The Chinese government has been eager to stimulate growth. Like in the U.S. and many other places, China’s leaders have been using the central bank to keep interest rates artificially low, print cash, and bail out friends in private-sector banks whenever their reckless lending caught up to them. Someday the debt bubbles nations are blowing will grow beyond the ability of central bankers to manage without destroying their currencies.
Next Economic Crisis
Against that backdrop, the emerging prospect of a credit crisis in China bears close watching. Few are better at spotting trouble than Hayman Capital’s Kyle Bass. He made the case as to why a crisis is brewing in an interview with Bloomberg last week.
When banks stop lending to one another or start charging punitive interest rates, trouble is brewing. We learned that lesson during the 2008 financial crisis. Interbank lending rates in China recently spiked from 3% to over 9%.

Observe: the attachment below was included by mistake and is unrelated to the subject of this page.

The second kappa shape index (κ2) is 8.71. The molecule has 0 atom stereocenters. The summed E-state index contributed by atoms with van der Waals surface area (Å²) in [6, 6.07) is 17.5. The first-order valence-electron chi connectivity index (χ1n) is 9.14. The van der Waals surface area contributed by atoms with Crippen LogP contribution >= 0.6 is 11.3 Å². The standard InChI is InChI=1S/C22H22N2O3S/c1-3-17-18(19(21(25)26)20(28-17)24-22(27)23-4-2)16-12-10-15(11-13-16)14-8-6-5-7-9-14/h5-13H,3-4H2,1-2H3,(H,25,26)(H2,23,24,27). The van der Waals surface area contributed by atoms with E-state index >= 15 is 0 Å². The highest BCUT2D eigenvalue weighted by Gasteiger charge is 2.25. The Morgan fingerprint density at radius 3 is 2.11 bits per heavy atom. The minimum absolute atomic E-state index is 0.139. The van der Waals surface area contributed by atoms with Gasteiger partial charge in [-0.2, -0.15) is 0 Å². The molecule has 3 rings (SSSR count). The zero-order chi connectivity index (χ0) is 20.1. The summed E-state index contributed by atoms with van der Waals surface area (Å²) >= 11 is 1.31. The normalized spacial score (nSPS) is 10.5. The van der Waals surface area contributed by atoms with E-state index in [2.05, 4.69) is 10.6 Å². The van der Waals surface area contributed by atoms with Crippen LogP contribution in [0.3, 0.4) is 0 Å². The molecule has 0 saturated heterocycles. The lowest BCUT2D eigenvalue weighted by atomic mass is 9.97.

By many measures, the credit bubble in China is even more unmanageable than America’s was in 2008. Meanwhile, global banks are bigger and more interconnected than ever. A crisis starting in China will almost certainly not end there.
About the Author:
Clint Siegner is a Director at Money Metals Exchange, a precious metals dealer recently named "Best in the USA" by an independent global ratings group. A graduate of Linfield College in Oregon, Siegner puts his experience in business management along with his passion for personal liberty, limited government, and honest money into the development of Money Metals' brand and reach. This includes writing extensively on the bullion markets and their intersection with policy and world affairs.